By Thomas K. Pendergast
When the “big one” hits, the elementary school at St. Anne’s of the Sunset will be about
as prepared as possible, after seismic upgrades to make the three-story building more
earthquake resistant are completed this fall.
A demolition crew has been working on the old building, part of which first opened in
the 1920s, since the beginning of summer. The work is expected to be completed around
late October or early November.
St. Anne’s Principal Tom White said San Francisco passed an ordinance a few years ago
requiring private and parochial schools in the City to undergo a seismic audit and
evaluation of their school buildings. Once the Archdiocese of San Francisco was made
aware of that, meetings were held to determine a timeline around which they
“We at Saint Anne’s, as well as all of the other Catholic schools in San Francisco, had
various seismic engineers come through and they evaluated the integrity of all of the
buildings that we were using,” White said. “After all of the buildings had their reports
ready, we met with the engineers and came up with a plan.”
The total cost of the seismic upgrade at St. Anne’s School is estimated at $4.1 million.
After the demolition part is completed, then comes the construction where ceilings and
floors are bolted to walls on all three floors.
The school will be opening again on Aug. 22, but temporary portable classrooms will be
brought in while the construction continues. Money to rent the portable classrooms is
included the $4.1 million pricetag.
“Safety is obviously one of the most important factors you can offer to families – secure
and safe facilities,” White said. “When this project is finished we will be 100 percent
seismically effective, engineering-wise, in 2017. We’ve done everything that we can. That
makes a big impact on the future of the school.”
Pastor Fr. Daniel Nascimento suggested that San Francisco residents cannot depend on
“After the last few earthquakes we’ve been fortunate that there were no serious damage
other than just things falling over and some external plaster cracking, stuff like that,”
said Fr. Nascimento. “In the seismic study it was revealed that if the earthquake shakes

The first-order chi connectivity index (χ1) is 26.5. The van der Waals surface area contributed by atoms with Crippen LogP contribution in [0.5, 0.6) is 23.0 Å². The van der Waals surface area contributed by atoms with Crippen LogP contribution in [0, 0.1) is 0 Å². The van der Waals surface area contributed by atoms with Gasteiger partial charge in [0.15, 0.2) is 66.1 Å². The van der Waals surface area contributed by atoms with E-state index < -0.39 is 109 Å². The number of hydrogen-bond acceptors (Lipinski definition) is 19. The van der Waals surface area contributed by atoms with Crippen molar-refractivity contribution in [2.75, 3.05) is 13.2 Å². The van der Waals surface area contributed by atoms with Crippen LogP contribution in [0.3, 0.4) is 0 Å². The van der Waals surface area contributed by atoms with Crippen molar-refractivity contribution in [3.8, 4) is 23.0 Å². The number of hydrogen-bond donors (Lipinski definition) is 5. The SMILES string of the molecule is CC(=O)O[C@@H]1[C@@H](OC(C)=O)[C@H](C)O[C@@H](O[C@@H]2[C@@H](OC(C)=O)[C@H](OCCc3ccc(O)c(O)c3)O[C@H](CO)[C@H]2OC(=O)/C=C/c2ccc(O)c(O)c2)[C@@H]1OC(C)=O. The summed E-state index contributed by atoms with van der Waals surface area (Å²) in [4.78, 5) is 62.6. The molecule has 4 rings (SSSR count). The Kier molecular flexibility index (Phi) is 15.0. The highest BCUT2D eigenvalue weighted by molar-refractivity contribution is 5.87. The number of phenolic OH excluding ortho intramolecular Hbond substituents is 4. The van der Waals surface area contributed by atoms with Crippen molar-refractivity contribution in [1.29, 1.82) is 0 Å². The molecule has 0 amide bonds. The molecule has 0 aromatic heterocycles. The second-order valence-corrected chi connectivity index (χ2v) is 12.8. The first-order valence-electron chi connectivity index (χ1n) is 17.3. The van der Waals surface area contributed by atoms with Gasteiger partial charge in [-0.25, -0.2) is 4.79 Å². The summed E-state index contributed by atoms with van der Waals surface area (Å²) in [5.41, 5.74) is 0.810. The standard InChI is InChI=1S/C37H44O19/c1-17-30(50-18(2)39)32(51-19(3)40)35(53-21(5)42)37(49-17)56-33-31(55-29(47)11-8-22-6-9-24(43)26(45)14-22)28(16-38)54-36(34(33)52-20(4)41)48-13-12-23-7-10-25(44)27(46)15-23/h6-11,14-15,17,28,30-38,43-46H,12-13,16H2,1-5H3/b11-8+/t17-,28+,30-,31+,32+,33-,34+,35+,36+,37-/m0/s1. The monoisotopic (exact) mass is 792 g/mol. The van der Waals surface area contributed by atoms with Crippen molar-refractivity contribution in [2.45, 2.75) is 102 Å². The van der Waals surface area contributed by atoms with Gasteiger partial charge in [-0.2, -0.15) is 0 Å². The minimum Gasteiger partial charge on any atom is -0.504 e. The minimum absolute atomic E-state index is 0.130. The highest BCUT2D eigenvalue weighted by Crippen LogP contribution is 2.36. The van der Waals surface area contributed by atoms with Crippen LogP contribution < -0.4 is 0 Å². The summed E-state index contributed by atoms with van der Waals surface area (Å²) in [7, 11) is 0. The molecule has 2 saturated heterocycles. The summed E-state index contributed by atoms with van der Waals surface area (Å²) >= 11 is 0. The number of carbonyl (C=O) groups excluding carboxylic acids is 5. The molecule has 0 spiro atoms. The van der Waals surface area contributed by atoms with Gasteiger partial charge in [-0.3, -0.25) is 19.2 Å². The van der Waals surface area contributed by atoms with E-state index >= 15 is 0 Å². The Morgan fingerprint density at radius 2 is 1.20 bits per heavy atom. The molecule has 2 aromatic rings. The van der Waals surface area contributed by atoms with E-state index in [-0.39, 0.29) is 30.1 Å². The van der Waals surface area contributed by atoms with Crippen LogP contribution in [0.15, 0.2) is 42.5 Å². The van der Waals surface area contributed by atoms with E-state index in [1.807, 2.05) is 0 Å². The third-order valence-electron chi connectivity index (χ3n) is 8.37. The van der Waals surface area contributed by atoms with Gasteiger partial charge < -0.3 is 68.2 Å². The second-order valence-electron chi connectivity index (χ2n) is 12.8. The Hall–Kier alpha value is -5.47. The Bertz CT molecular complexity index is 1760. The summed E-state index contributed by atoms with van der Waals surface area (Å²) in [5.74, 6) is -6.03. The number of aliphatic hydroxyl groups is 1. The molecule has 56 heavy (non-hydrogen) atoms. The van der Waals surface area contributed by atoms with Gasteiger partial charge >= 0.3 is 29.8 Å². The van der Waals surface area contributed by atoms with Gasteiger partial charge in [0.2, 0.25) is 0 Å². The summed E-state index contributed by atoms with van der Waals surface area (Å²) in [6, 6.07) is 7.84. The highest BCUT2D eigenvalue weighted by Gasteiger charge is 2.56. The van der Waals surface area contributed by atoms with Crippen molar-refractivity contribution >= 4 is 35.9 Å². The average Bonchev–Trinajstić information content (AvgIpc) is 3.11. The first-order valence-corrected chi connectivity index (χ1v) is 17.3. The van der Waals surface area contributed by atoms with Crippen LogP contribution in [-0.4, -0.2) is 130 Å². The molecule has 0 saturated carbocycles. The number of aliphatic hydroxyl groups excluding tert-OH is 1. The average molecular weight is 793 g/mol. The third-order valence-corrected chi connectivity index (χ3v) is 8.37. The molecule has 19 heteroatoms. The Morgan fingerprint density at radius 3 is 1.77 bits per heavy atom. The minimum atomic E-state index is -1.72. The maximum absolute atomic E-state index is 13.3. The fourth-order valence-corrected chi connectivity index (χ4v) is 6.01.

one way, it’s OK. But if it shakes a different way, then all the walls and the ceilings might
collapse because they weren’t bolted together. Imagine what that would look like with a
school full of kids and staff.
“We have the ability, and we do live in earthquake country, and it’s just a matter time, so
if we put things off, things aren’t going to get cheaper,” he said. “It needs to be done, and
we discussed that with the school community and then the parents of course were very
much in favor of moving forward. We shared with them our shortfall, the amount that
we needed, and they all agreed that yes, we need to do it.”
Endowments, savings accounts and loans will cover about 80 percent of the total cost,
but the other 20 percent the school is trying to get through donations. As of press time,
the school was still $400,000 short.
“We’re short. I guess part of it is people are away on vacation and so, I think, as people
come back from vacation and then they see what’s going on … that they would be more
ready to step up,” Fr. Nascimento said.
Stephen Harris is a structural engineer with the firm Simpson, Gumpertz & Heger, which
is overseeing the project.
“We are adding several reinforced concrete walls in the building, and the concrete walls
are reinforced with rebar and they are connected to the existing walls at the existing
floors,” Harris said. “In addition to that we’re also doing some reinforcement with
carbon-fiber-reinforced polymer, also called FRB, which is a high-tech material, very
thin, lightweight and very strong. “Every wall has a mesh of rebarin it, as well as
additional bars that are used to connect it to the existing structure,”
The St. Anne’s School retrofit also includes some work that will be done on the roof.
“We’re putting a plywood overlay on the existing wooden roof and we’re also improving
the connections between the roof and the walls, with some epoxy bolts and steel
brackets,” Harris said.
The project is also considering provisions in the Americans with Disabilities Act (ADA),
which is mandated by federal law.
“When you go into that whole project, ADA is one of the first things that has to be
addressed. When you look at a project you can’t say ‘we’re going to address
the seismic issues and then we’ll come back and do the ADA upgrades.’” White said.
“What we must follow in this case is that we have to have certain things
that are required, but it is limited to a certain dollar amount, and we don’t have to spend
over that dollar amount to implement more ADA conditions. In our specific case, I
believe it’s $154,000 that must be spent on ADA improvements or upgrades.”
One of those ADA improvements will be a lift to take disabled people from the
schoolyard up to the first floor. Although they have no disabled students at this time,
Fr. Nascimento said the lift can still be useful.
“It actually will work out well because whenever we have Grandparents Day or
Special Peoples Day, there’s a school open house and if you have grandparents that
require handicapped access, this will make it easier,” he said. he said.